If banning handguns in D.C. interfered with civilian marksmanship training among citizen's eligible for volunteer military service (one of the many reasons to protect the right of the people to keep and bear arms), what does banning military style firearms in Boulder, Colorado do?

    Unfortunately, among the handgun prohibitionists in the D.C. government, prohibition was their idea of "reasonable regulation". And I was never comfortable with the now defunct AHSA and regarded them as AstroTurf for DNC. However, I followed and read large parts of the Arthur D. Little report in 1966 and later.

    I think of the Second Amendment to the US Constitution in the light of my state constitution's Article I (statement of rights) Section 26 (right of the citizens to keep and bear arms); state courts, attorney general opinions, and declarations of legislative intent establish that the rights the state most has an interest in protecting are self-defense and militia service subject only to the power of the legislature to regulate use in public with a view to prevent crime. The emanations and penumbras of Art. I Sec. 26 protection include all traditionally lawful purposes: hunting, protecting livestock from predators, recreational shooting, collection of keepsakes and heirlooms. And I have seen gun laws relaxed in my state in my lifetime because they interferred with lawful purposes without impacting criminal misuse. Seeing such laws imposed in other cities, counties, states, pings my radar to the threat that mthey ay be tried again, either in my state or federally. What happens in Boulder may affect me in the future.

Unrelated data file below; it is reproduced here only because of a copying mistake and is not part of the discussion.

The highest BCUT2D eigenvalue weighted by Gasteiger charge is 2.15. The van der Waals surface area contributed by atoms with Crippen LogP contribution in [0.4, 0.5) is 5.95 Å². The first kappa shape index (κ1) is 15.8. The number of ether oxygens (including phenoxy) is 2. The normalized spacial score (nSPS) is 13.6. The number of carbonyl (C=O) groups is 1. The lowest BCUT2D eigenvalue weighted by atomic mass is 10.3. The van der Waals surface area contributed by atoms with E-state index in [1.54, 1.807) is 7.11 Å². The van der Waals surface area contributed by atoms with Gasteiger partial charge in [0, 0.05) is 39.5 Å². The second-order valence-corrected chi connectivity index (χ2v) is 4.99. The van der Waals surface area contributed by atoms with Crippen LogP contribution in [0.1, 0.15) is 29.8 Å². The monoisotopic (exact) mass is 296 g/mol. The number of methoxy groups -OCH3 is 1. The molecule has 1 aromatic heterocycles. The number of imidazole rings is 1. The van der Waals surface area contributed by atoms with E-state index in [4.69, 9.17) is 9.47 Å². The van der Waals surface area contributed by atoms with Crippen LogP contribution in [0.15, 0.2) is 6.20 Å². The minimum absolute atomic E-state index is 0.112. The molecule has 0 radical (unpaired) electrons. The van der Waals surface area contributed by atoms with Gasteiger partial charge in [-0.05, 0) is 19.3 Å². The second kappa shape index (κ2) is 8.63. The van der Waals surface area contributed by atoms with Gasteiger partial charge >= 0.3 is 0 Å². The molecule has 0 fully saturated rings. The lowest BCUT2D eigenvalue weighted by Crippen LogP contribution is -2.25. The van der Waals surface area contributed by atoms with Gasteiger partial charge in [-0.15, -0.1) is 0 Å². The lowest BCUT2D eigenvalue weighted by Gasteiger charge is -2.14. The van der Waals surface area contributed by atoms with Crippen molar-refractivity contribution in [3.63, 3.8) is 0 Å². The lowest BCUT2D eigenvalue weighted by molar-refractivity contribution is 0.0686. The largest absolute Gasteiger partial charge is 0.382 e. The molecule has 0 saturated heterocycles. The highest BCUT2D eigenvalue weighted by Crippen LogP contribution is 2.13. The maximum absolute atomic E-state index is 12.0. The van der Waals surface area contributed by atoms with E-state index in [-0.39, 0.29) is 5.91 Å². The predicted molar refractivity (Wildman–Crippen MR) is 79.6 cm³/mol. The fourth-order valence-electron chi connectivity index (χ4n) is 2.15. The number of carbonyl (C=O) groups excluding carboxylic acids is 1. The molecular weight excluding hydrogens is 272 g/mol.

__________________________________________________
    Held by SCOTUS in DC v Heller 2008:
    "The Second Amendment protects an individual right to possess a firearm unconnected with service in a militia, and to use that arm for traditionally lawful purposes, such as self-defense within the home."

    "traditionally lawful purposes" not just "self-defense within the home"
    The 1976 DC law banned having an operable gun in the home for self-defense. SCOTUS not only struck that down but held 2A supported traditionally lawful purposes.
     
  16. AlexanderA
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    AlexanderA Member

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    Exactly. It's a test case. But there is no indication that the Supreme Court is prepared to wade into the issue of "assault weapon" bans.
     
  17. MachIVshooter

    MachIVshooter Member

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    It has no teeth. § 29-11.7-103, preemption law. Boulder does not have home rule, will end up paying handsomely with taxpayer money should they attempt to actually enforce this nonsense.
     
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  18. Jeff H

    Jeff H Member

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    Wow, Boulder is sure brazen to pass such legislation in the face of State Preemption. Such a blatant slap in the face and the courts will surely overrule it. Here in Ohio we have cities trying the same thing with bump stocks. Lawsuits are already being prepared by our local gun groups.
     
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  19. Trunk Monkey

    Trunk Monkey Member

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    It's almost impossible to find a news source with all the facts but apparently they are claiming a home rule exemption.
     
  20. MachIVshooter